There’s a new TV show that’s being advertised constantly. Call me a wuss if you will, but I can’t bring myself to watch it.
It’s Bates Motel — the back story, apparently, of Norman Bates and his mother, Norma. Of course, Norman figured prominently in the Hitchcock thriller Psycho, where he donned his mother’s dress and ruthlessly stabbed to death a young woman taking a shower in the motel that Norman managed. I think Psycho is one of the creepiest, most unsettling movies ever made, and Norman Bates is one of the creepiest, most unsettling movie characters ever conceived. In view of that, why in the world would I want to see even more of young Norm and his unbalanced mother? Is there really a big audience for a TV that tells their disturbing story?
Of course, if Bates Motel is successful it might start a trend. Why stop at telling the bloody tale of only one horror movie icon? No doubt other TV producers will begin searching for frightening film characters whose earlier days remain unexplored. Some possibilities: Little White, the moving, coming-of-age tale of an awkward young shark striving to become an unstoppable killing machine off the beaches of Amity in New England; Hockey Boy, the whimsical tale of Jason Voorhees, an uncoordinated youngster whose dreams of career in the NHL are foiled but who discovers he experiences strange new urges when he dons a hockey mask; and Vlad Ain’t Bad, a comedy about a white-skinned, cape-wearing exchange student from eastern Europe who fits right in with the Goth crowd then discovers an insatiable craving for corpuscles.
Generally speaking, I’m not a superstitious person. I don’t pay attention to black cats or walking under ladders or spilling salt. (I make an exception, however, when it comes to sports teams — in which case I believe in jinxes, karma, cruel fates, and the undeniable reality that everything I do has a direct and profound impact whether my favorite teams succeed or fail.)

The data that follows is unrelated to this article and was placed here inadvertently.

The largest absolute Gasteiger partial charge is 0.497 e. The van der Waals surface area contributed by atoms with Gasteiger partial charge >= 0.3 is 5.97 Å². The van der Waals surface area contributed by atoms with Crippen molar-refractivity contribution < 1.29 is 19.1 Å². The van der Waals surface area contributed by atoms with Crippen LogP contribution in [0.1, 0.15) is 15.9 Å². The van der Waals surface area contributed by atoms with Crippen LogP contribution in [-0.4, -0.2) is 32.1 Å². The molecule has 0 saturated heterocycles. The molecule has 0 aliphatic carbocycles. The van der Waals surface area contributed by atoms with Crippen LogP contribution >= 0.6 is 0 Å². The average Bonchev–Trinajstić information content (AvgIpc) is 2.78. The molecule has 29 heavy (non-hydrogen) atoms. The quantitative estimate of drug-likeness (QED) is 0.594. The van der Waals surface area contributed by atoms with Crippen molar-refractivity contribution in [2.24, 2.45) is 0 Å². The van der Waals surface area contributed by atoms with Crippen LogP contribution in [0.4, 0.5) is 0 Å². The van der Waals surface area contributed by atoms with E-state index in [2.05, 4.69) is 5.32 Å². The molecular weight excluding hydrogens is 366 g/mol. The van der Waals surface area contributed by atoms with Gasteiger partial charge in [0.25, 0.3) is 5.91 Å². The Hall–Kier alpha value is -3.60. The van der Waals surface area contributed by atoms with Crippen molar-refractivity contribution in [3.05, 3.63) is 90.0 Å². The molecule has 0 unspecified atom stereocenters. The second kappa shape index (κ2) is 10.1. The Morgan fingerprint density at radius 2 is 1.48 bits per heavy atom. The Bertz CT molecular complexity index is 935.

I don’t worry about bad luck on Friday the 13th, either. Why? Because on Friday the 13th of October, 1978, Kish and I had our first date. We went to Dick’s Den — its evocative motto: “Why Not?” — a campus bar and live music venue on High Street. We drank beer, sat for part of the time with another couple that happened to be there, and listened to a band that didn’t require a cover charge. Obviously, I was a big spender who knew how to show a girl a good time.
So, I have no fear of this dreaded day. How could I be superstitious about Friday the 13th? It certainly hasn’t meant bad luck for me.
What makes for a good Halloween scare? For me, it’s the more subtle, deliciously creepy stuff that is most thrilling.
I’m not much for over-the-top gore or slasher films. Buckets of blood spraying everywhere as a masked guy who can’t be killed eviscerates a bunch of horny teenagers may be startling, but ultimately is boring. I’d rather watch a Hitchcock movie than any of the Friday the 13th series. Old-fashioned horror films, where character development occurs and back stories are told, are better than the recent movies that devote all of their creative energies toward figuring out new ways to behead, impale, or disembowel the indestructible killer or his hapless victims.
Good scary movies are always suspenseful, but don’t need to be gory. The best ones have a weird, interesting character — and sometimes more than one. Usually they involve a twist or two, and a false start or other surprise. Consider Silence of the Lambs. It’s really not a very bloody movie, but I’d wager that most people felt a deep, horrible, mounting anxiety and terror as FBI agent Clarice Starling closed in on the profoundly disturbed Buffalo Bill in that ancient, darkened basement. In my view, that scenario — and Clarice’s spine-tingling interactions with Dr. Hannibal Lecter — are scarier than Jason anyday.